Buy low, sell high. It’s easier said than done, but you’d at least expect the ‘pros’ to be reasonably good at this.

Wrong! Professional money managers already racked up an impressive lousy track record for 2014.

On February 7, I wrote an article titled: “Investment Managers Slash Equity Exposure by 50%,” and published the chart below.

The article commented that such an irrational move out of equities usually leads to a rebound of the S&P 500.

The chart data is based on the NAAIM (National Association of Active Investment Managers) survey, which is updated every Thursday.

Last week, the NAAIM survey was updated on February 6, which means that most of the data is received on February 4 and 5.

So in reality professional investment managers slashed their equity exposure by 50% right around February 4 and 5.

The S&P 500 (SNP: ^GSPC) tumbled to its 2014 low on … you guessed it … February 5 at 1,738.

That’s when active managers sold. The S&P 500 and S&P 500 ETF (NYSEArca: SPY) rallied over 5.2% since. The Nasdaq QQQ ETF (Nasdaq: QQQ) soared 7.11% since.

If the same thing happened to you (buy or sell at the worst of times), take heart, the pros didn’t do any better.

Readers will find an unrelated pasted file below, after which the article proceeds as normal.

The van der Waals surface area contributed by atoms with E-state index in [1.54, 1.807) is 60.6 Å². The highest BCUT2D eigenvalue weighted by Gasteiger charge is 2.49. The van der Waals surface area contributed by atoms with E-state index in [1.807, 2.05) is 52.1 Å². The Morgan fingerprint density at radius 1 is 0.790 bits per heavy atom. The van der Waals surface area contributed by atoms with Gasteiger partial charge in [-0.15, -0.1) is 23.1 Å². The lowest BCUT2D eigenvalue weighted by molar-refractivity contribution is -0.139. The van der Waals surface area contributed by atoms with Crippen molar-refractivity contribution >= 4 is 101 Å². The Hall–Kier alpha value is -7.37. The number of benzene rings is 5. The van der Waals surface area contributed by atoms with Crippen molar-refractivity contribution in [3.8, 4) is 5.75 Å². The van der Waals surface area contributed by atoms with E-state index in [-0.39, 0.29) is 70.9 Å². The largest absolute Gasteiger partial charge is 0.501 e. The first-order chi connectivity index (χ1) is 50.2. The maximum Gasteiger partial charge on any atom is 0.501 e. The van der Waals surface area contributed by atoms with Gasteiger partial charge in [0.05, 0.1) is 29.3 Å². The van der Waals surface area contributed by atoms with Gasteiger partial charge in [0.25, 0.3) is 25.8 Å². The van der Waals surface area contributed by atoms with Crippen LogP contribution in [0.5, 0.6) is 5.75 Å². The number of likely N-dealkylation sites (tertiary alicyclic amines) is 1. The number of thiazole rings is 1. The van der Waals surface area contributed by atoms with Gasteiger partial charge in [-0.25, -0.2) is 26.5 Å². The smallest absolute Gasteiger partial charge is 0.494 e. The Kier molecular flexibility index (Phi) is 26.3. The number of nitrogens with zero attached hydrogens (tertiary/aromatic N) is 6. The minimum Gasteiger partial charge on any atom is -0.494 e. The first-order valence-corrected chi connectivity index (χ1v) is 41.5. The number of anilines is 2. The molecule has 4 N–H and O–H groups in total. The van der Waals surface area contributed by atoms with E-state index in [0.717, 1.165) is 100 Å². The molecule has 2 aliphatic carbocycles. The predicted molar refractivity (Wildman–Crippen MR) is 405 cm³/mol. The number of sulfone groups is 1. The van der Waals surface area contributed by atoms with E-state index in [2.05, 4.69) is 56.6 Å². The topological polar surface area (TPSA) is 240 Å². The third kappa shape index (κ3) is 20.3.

When harping on the skills (or lack thereof) of professional managers I’m often reminded of this saying: “Don’t throw stones if you’re sitting in a glass house.”

To be brutally honest, the 90 S&P point rally didn’t trip the buy trigger outlined in my Profit Radar Report, but at least we saw this rally coming.

The February 2 Profit Radar Report stated that: “Our preferred forecast calls for a brief dip towards 1,730 followed by an energetic rally towards 1,830 for the S&P 500,” and the February 12 Profit Radar Report mentioned 1,845 (open chart gap) as target.

The February 5 update featured this visual projection (yellow line) of the ‘energetic rally towards 1,830’ (as illustrated by the yellow line we expected the S&P 500 to close the open chart gap at 1,733.45 before rallying strongly).

The latest NAAIM data shows that the average investment manager increased equity exposure from 50.97% to 73.26%.

That’s interesting, but it’s impossible to draw any predictive conclusions from this one data point change.

However, the S&P 500 has surpassed our initial up side target ~1,830 and came within striking distance of closing the 1,845 gap, so risk is rising.

The Dow Jones (NYSEArca: DIA) is close to 14-year key resistance level, which delineates bearish risk from bullish potential.

In short, there’s no reason to be complacent around current levels and the pros may feel some redemption if trade revisits the previous low.